I re-read the history of the Royal Guernsey Light Infantry, and the war experience of the island as a whole. Glint is not a war story as such, I didn’t want to write an adventure story or anti-war polemic, but the military side had to be right; there are too many WW1 ‘experts’ out there watching for authors to blunder. Perhaps the best source of information was the Guernsey Evening Press, and its Weekly editions, which I read though from 1913 to 1919 with excursions to other memorable dates. Its adverts for band concerts, potions and theatre added the background texture. Reports of parades and church services allowed me to be precise at specific points in time. Storms, unseasonal gales and snowfall could find their correct place in the narrative.

RGLIAt times research proved inconvenient, meaning whole sections needed to be moved or subtly re-written. It was never ignored, although at times I decided not to probe too deeply if the story was working well. I was aware of some areas I barely looked into at all, then looked at the growing word count and decided that enough detail was enough. I could go on accumulating information about how people dressed, what they ate, what they planted in their gardens but beyond a point this all becomes words. Enough was enough.

Then I made stuff up. Almost all the characters came from the imagination, barring a couple of instances where I took liberties with actual historical personalities. All the dialogue is made up, as is all the interpersonal action. Even real historical events such as the unveiling of the Victor Hugo statue are simply a backdrop for George, Edith and Arte. Research I don’t need is omitted in a specific sense. The reader does not need to know the detail of the RGLI uniform of 1917, but it is embedded in my head. I see Artie in that uniform as clearly as George sees his mystery woman. The historical writer must avoid information-dumping; the research should not stick up from the page shouting “look at me, I’m a historical fact”. Even when Artie is lecturing George about Guernsey history he approximates the truth and skates over the facts he’s forgotten.  The reader needs to be a subconscious time-traveller, slipping into that distant period and into the mind-set of people who lived there. Much like the way a novel needs a ‘sense of place’, it also needs a sense of time.





Glint of Light…

The novel is finished. ‘Glint of Light on Broken Glass’ is my first historical novel, although my editor reached the half-way point still expecting a body to turn up. It began life as an unpublished short story way back in 1990 called ‘A Ghost in my Eye’. During the First World War, a crippled boy drops his spectacles into a pool, chips them, and becomes convinced the glasses are haunted by a water spirit. Around 2001 I revised the story to set it in Guernsey, re-titling it ‘A Glint in the Eye’, mixing it into local folklore and changing its ending.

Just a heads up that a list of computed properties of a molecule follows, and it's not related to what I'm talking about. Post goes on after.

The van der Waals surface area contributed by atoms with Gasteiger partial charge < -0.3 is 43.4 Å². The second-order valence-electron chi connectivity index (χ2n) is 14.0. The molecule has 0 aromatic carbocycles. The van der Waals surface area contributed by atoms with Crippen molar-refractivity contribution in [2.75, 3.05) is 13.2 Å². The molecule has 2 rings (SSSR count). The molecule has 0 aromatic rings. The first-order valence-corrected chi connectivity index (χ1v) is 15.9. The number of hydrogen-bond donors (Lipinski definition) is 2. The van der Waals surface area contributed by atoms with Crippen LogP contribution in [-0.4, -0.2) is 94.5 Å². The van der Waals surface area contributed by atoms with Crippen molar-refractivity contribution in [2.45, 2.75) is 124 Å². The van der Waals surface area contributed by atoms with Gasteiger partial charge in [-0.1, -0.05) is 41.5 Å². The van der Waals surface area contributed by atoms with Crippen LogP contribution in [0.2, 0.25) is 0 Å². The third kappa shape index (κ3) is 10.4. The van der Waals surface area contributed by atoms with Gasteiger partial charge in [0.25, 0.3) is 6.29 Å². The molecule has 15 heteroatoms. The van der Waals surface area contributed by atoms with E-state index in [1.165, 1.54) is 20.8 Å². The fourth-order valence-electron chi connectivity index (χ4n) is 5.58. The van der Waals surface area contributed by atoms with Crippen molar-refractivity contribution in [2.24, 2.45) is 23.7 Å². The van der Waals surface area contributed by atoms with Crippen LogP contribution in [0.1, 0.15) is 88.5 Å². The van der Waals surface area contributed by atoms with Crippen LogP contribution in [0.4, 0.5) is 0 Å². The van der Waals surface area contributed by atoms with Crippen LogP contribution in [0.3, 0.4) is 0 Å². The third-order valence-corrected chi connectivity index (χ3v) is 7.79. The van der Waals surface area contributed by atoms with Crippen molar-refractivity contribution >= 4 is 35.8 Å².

Glint CoverSometimes a plot is far too good to be wasted on a short story. Since publishing the short, the plot began to expand in my mind. George and his spectacles were the starting point, but what about his brother Artie? He was originally just a bit-player, but I began to build Artie’s story  considering how he would deal with having a crippled brother with a worrying obsession. He adds a solid and grounded core to the magic-realist elements of the plot. Artie’s story can of course go where George’s cannot. This is bolstered by adding the rest of the family: Marie, Jack and Henry. And what would happen if the family were to have a second child with George’s physical problems?

Then came Edith. Again she began as supporting character, the woman that troubles the lives of both young men. Yet Edith was too strong a personality to be shoved to the sidelines, she demands centre stage. Readers could indeed view this novel as Edith’s story as she gradually asserts her hold on us. Some of the draft titles effectively confirmed this. Quite late in the edit I firmed up the three-person viewpoint, eliminating scenes where none of the trio were there, following them closely through the trials that follow.

The rest of the cast followed naturally – Edith’s dissolute mother Ruth, the mysterious Mrs Patterson and the many friends, relations and colleagues that flow through the story. I already knew most of the period detail so it was a matter of fitting the tale of three young people to the established history of Guernsey from 1897 through into the 1920’s.I took a few liberties with actual historical persons such as ‘the last witch in Guernsey’ Mrs Lake and the Rector of the Castel, mentioning many others who never appear in person.

From a short story of 23 pages came a novel of close to 400. From the story of a lonely young man looking for a friend, emerges a much bigger tale of an island community at war facing a century of change.